At Afterglow Physician Directed Medical Aesthetics, one of the most common skin conditions we treat is acne. Characterized by redness, swelling, lesions, whiteheads and/or blackheads, acne can be an embarrassing skin disorder that may make you feel less confident. Although most prevalent among teens and adolescents, acne can also affect adult men and women of all ages. According to the Canadian Dermatology Association, it is the most common skin care problem that doctors treat. Recently, we were able to sit down with our physician, Shehla Ebrahim, MD, to discuss some of the most frequently asked questions, as well as the latest and most effective procedures available to treat this skin condition.
Q: What types of people are most at risk for acne?
Dr. Ebrahim: Acne is a disorder of teenagers, typically starting at the time of puberty, reaching a peak between ages 16-20, and then burning off by age 25.
Q: What factors are responsible for causing acne?
Dr. Ebrahim: There seems to be genetic predisposition to acne. In genetically predisposed individuals, hormonal changes during puberty release androgens which act on the acne producing skin glands, causing them to become hyperactive. These glands then clog the pores. There is bacterial proliferation, and subsequently the lesions that you see on the surface are called acne.
Q: How do you determine a specific treatment for a patient’s acne?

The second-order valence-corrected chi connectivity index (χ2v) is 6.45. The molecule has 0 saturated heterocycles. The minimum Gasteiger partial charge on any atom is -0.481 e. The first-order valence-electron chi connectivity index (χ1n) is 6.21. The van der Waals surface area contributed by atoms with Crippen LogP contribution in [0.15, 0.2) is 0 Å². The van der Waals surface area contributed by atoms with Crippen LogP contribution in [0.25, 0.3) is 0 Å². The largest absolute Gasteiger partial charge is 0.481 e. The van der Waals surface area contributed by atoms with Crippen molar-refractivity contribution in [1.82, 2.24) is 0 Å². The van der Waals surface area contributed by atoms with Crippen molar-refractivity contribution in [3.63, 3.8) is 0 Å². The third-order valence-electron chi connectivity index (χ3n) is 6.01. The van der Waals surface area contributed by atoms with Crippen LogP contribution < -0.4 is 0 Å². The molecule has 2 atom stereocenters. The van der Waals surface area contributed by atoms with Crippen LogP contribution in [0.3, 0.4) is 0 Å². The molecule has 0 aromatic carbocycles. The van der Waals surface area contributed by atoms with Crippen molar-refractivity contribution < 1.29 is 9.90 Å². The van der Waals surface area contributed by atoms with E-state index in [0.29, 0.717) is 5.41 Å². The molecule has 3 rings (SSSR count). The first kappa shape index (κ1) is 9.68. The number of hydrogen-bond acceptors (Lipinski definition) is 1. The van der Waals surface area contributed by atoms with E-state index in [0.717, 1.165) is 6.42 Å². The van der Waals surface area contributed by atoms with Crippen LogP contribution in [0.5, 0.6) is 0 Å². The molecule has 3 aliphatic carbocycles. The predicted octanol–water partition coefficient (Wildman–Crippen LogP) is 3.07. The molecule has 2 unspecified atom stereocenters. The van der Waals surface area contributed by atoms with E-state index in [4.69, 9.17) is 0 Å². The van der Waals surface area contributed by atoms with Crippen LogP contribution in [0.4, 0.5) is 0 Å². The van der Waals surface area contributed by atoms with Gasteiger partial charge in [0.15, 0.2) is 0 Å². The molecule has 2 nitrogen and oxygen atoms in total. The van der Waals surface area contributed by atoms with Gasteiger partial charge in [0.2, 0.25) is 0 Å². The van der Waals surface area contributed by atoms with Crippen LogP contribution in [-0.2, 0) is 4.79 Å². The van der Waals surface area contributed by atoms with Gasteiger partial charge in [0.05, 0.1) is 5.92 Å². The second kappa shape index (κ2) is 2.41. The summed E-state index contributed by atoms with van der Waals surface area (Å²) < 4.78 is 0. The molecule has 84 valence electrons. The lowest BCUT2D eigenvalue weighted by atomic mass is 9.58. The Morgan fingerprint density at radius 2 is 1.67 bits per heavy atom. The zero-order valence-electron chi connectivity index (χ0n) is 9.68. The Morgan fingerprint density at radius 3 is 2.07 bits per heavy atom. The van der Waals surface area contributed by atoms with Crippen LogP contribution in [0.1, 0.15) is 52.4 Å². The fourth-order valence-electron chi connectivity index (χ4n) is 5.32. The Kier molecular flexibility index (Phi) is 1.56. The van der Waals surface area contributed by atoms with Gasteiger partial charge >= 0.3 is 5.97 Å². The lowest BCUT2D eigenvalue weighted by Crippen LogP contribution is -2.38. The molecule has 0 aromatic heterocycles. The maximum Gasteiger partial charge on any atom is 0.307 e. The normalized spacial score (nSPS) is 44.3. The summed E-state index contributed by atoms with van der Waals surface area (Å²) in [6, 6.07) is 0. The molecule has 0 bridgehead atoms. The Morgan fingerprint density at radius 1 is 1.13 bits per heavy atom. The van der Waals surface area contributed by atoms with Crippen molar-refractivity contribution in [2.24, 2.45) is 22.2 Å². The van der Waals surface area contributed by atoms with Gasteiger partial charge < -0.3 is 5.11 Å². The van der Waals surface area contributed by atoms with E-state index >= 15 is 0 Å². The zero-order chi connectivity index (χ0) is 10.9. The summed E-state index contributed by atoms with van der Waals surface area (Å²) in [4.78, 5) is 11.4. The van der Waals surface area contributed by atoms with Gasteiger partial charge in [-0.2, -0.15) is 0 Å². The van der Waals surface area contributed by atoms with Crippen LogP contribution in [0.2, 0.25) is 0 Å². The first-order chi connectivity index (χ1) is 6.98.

Dr. Ebrahim: Treatment is individualized, depending upon the stage and grade (i.e. the severity) of acne, and the age of onset. Acne appearing for the first time in an adult is treated differently than mild comedonal acne in a teenager.
Q: What services does your practice provide to treat acne?
Dr. Ebrahim: Treatment options include combination topicals, Blue Light Therapy alone or Blu-U in combination with Levulan. Levulan (ALA) is a topical agent used to kill the bacteria associated with acne, as well as to reduce the activity of the sebaceous glands. This procedure is called Photodynamic Therapy (PDT).
Q: Is acne for the back or chest treated differently? If so, how?
Dr. Ebrahim: Back and chest acne may require oral antibiotics for 8-12 weeks.
Q: What skin care advice would you share to help people who have acne-prone skin?
Dr. Ebrahim: I recommend keeping the skin clean with gentle cleansers composed of lactic or glycolic acid, and using benzoyl peroxide soaps for the body. Sunlight for 20 minutes without a sunblock improves acne and should be encouraged, but only for 20 minutes.
Q: What are the common myths and/or misbeliefs about acne?
Dr. Ebrahim: Acne is not your fault; it is genetically mediated. The role of food was unclear until recently. Studies now show that acne improves with a diet low in refined carbohydrates, egg whites, rice, and sugar. Whole milk or 2% milk is better than skim milk. Fish oils and probiotics also seem to have a beneficial effect.
Q: What advice do you have to help patients avoid the worsening of their acne symptoms?
Dr. Ebrahim: It is important not to pick these lesions as there is a real danger of scarring. Non-compliance is a major issue that can lead to treatment failure. This is because improvement is slow, taking at least 6-8 weeks to take effect. When patients don’t see immediate results, they get discouraged and stop treatment. So patience is a virtue. Maintenance is important as acne is controllable, not curable.
If you would like to learn about our acne treatments, or if you would like to schedule a consultation here at our practice, please contact us today.